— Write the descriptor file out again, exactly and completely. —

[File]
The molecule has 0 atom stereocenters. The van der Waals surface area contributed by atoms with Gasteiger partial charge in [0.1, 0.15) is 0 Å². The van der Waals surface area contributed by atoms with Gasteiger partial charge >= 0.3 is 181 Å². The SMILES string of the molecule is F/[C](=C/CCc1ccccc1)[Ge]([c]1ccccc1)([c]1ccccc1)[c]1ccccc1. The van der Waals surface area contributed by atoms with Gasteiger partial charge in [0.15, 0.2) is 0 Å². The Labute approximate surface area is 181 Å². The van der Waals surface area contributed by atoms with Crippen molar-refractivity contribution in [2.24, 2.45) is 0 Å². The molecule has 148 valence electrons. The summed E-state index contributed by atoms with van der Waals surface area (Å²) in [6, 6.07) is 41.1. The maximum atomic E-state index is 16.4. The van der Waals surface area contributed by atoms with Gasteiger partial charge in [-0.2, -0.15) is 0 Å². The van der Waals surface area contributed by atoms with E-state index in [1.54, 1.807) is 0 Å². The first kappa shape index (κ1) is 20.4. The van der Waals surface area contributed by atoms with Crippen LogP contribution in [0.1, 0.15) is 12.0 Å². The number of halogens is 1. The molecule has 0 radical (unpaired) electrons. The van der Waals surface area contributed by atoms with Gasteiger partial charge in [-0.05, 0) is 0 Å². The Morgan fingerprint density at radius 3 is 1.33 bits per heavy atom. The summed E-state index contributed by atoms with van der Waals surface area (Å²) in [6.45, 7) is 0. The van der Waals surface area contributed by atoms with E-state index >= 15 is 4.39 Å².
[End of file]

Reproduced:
The molecule has 0 atom stereocenters. The van der Waals surface area contributed by atoms with Gasteiger partial charge in [0.1, 0.15) is 0 Å². The van der Waals surface area contributed by atoms with Gasteiger partial charge >= 0.3 is 181 Å². The SMILES string of the molecule is F/[C](=C/CCc1ccccc1)[Ge]([c]1ccccc1)([c]1ccccc1)[c]1ccccc1. The van der Waals surface area contributed by atoms with Gasteiger partial charge in [0.15, 0.2) is 0 Å². The Labute approximate surface area is 181 Å². The van der Waals surface area contributed by atoms with Crippen molar-refractivity contribution in [2.24, 2.45) is 0 Å². The molecule has 148 valence electrons. The summed E-state index contributed by atoms with van der Waals surface area (Å²) in [6, 6.07) is 41.1. The maximum atomic E-state index is 16.4. The van der Waals surface area contributed by atoms with Gasteiger partial charge in [-0.2, -0.15) is 0 Å². The van der Waals surface area contributed by atoms with E-state index in [1.54, 1.807) is 0 Å². The first kappa shape index (κ1) is 20.4. The van der Waals surface area contributed by atoms with Crippen LogP contribution in [0.1, 0.15) is 12.0 Å². The number of halogens is 1. The molecule has 0 radical (unpaired) electrons. The van der Waals surface area contributed by atoms with Gasteiger partial charge in [-0.05, 0) is 0 Å². The Morgan fingerprint density at radius 3 is 1.33 bits per heavy atom. The summed E-state index contributed by atoms with van der Waals surface area (Å²) in [6.45, 7) is 0. The van der Waals surface area contributed by atoms with E-state index >= 15 is 4.39 Å².